Brigit Elisabeth Eichenberger - Get Inspired

Provoked by Technology

A Website-Drama in 10 Acts

(written, performed, partially directed, suffered, survived, reported by me)

For the impatient audience:
Right now, I have an up and running website. The End.

For the practiced reader:

April showers bring May flowers…or how after six months my website is finally open for business.

This is for all of you that think about setting up a website using a freelancer, and for all of you that want to have a good laugh!

Honestly, I did not expect this to be such a Sisyphus struggle – taking one step forward and three back.  Me being such a classical cliche entrepreneur, of course, I wanted to do as much as possible myself; spend a minimum amount of money, get the maximum out of it, and that as fast as possible. Let’s just say, I paid dearly maybe not with money but with lots of hours, nerves, frustration, sweat and tears. So much so that I started believing that it might be a sign I should not have a website all 😉

On the positive side, I know now SO much about domains, hosting, website building, code, back-up, css, themes etc. than I could have ever imagined possible (or wanted to know for that matter). It all started out so promising and harmless; I registered my domain and hosting in 10 minutes (with ‘Go Daddy’) and I knew what functionality, design and structure I wanted. A colleague had recommended a huge tech freelance platform called ‘Freelancer.com’ and sure enough after putting my project up (of building a customized ‘WordPress’ template), I had more than 20 offers that promised to build it very cheaply within 21 days.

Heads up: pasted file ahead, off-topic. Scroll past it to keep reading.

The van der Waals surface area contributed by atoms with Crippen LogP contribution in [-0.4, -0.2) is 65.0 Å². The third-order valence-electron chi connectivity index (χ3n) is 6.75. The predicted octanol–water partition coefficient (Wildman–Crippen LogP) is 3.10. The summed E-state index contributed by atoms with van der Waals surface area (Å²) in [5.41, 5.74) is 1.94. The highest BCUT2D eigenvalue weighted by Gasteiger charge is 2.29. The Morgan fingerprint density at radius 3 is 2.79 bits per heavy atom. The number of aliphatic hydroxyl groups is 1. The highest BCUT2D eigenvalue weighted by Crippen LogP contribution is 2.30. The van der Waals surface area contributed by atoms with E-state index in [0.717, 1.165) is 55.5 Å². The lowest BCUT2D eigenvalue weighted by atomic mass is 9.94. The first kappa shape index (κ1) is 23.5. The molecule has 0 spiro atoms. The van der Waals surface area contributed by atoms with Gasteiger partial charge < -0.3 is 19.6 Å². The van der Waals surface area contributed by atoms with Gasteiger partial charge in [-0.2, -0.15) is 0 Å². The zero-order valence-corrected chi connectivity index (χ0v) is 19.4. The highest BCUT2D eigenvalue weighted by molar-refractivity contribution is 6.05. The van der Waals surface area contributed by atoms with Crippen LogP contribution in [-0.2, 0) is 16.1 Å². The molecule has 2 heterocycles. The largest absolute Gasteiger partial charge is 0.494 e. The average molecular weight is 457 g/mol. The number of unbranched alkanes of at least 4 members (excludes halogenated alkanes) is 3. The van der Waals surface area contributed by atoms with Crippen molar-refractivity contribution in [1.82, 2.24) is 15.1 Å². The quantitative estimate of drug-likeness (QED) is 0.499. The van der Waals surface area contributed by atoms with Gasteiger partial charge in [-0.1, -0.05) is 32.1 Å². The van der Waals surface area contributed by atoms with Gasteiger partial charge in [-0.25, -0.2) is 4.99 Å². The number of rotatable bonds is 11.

Although you can see the numbers of jobs a freelancer has completed successfully and read some customer references, I had no idea how to select one over the other. Naturally, I looked at the price and time line and looked at work samples etc. but in the end, I picked the one that started chatting (over the platform) with me first. Here come crucial indicators (I wish I knew) when NOT to pick a freelancer:

  1. if the level of English is questionable in the first chat. It can only get worse, because the guy writing to you at this time, is the boss – every other person in the team speaks (even) worse. The number of times, I had to read a (so called) sentence out loud over and over again, were countless…I think deciphering hieroglyphs would have been faster.
  2. if they cannot provide live sample websites. I found out (way too late) that the ones they gave on the platform, were really more mock-ups than a full-blown functioning website. Also, look at the re-hire rate, that really tells you if someone was happy with the working relationship.
  3. if they say the time difference is not a problem. As most of them are based in and around India, you are looking at 12-13 hours (!). In my case, I don’t think they understood that I was behind them and basically, we barely managed to chat, exchange updates, comments when we were both online. That makes for very slow progress and unsettling sleeping habits.